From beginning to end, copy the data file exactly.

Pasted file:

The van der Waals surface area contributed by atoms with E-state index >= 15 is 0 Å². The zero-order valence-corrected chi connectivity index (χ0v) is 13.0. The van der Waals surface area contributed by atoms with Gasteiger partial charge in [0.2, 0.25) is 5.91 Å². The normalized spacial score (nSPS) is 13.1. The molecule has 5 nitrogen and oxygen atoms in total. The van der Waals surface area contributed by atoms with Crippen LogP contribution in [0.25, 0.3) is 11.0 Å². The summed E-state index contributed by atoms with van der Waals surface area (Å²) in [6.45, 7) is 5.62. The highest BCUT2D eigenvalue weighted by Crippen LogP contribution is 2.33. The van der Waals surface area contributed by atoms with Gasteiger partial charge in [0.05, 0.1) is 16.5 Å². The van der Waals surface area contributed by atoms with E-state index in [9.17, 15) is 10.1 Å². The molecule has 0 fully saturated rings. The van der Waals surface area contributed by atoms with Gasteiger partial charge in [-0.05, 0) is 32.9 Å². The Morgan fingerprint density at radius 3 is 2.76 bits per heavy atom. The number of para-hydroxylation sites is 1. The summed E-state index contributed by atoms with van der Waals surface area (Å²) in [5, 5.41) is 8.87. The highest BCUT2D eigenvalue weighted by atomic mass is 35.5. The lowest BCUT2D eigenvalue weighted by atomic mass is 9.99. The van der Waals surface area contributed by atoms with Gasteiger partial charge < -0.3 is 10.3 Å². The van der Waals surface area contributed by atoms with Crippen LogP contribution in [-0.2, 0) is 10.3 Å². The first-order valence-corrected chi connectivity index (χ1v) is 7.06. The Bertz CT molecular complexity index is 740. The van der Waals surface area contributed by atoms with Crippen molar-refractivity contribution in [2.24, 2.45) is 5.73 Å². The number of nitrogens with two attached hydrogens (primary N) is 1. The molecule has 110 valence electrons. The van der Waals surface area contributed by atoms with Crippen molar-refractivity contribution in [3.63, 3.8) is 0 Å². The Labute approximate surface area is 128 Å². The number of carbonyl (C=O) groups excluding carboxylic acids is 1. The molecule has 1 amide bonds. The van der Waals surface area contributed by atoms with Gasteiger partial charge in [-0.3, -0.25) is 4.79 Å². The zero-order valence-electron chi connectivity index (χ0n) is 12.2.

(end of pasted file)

The van der Waals surface area contributed by atoms with E-state index >= 15 is 0 Å². The zero-order valence-corrected chi connectivity index (χ0v) is 13.0. The van der Waals surface area contributed by atoms with Gasteiger partial charge in [0.2, 0.25) is 5.91 Å². The normalized spacial score (nSPS) is 13.1. The molecule has 5 nitrogen and oxygen atoms in total. The van der Waals surface area contributed by atoms with Crippen LogP contribution in [0.25, 0.3) is 11.0 Å². The summed E-state index contributed by atoms with van der Waals surface area (Å²) in [6.45, 7) is 5.62. The highest BCUT2D eigenvalue weighted by Crippen LogP contribution is 2.33. The van der Waals surface area contributed by atoms with Gasteiger partial charge in [0.05, 0.1) is 16.5 Å². The van der Waals surface area contributed by atoms with E-state index in [9.17, 15) is 10.1 Å². The molecule has 0 fully saturated rings. The van der Waals surface area contributed by atoms with Gasteiger partial charge in [-0.05, 0) is 32.9 Å². The Morgan fingerprint density at radius 3 is 2.76 bits per heavy atom. The number of para-hydroxylation sites is 1. The summed E-state index contributed by atoms with van der Waals surface area (Å²) in [5, 5.41) is 8.87. The highest BCUT2D eigenvalue weighted by atomic mass is 35.5. The lowest BCUT2D eigenvalue weighted by atomic mass is 9.99. The van der Waals surface area contributed by atoms with Gasteiger partial charge < -0.3 is 10.3 Å². The van der Waals surface area contributed by atoms with Crippen LogP contribution in [-0.2, 0) is 10.3 Å². The first-order valence-corrected chi connectivity index (χ1v) is 7.06. The Bertz CT molecular complexity index is 740. The van der Waals surface area contributed by atoms with Crippen molar-refractivity contribution in [2.24, 2.45) is 5.73 Å². The number of nitrogens with two attached hydrogens (primary N) is 1. The molecule has 110 valence electrons. The van der Waals surface area contributed by atoms with Crippen molar-refractivity contribution in [3.63, 3.8) is 0 Å². The Labute approximate surface area is 128 Å². The number of carbonyl (C=O) groups excluding carboxylic acids is 1. The molecule has 1 amide bonds. The van der Waals surface area contributed by atoms with Gasteiger partial charge in [-0.3, -0.25) is 4.79 Å². The zero-order valence-electron chi connectivity index (χ0n) is 12.2.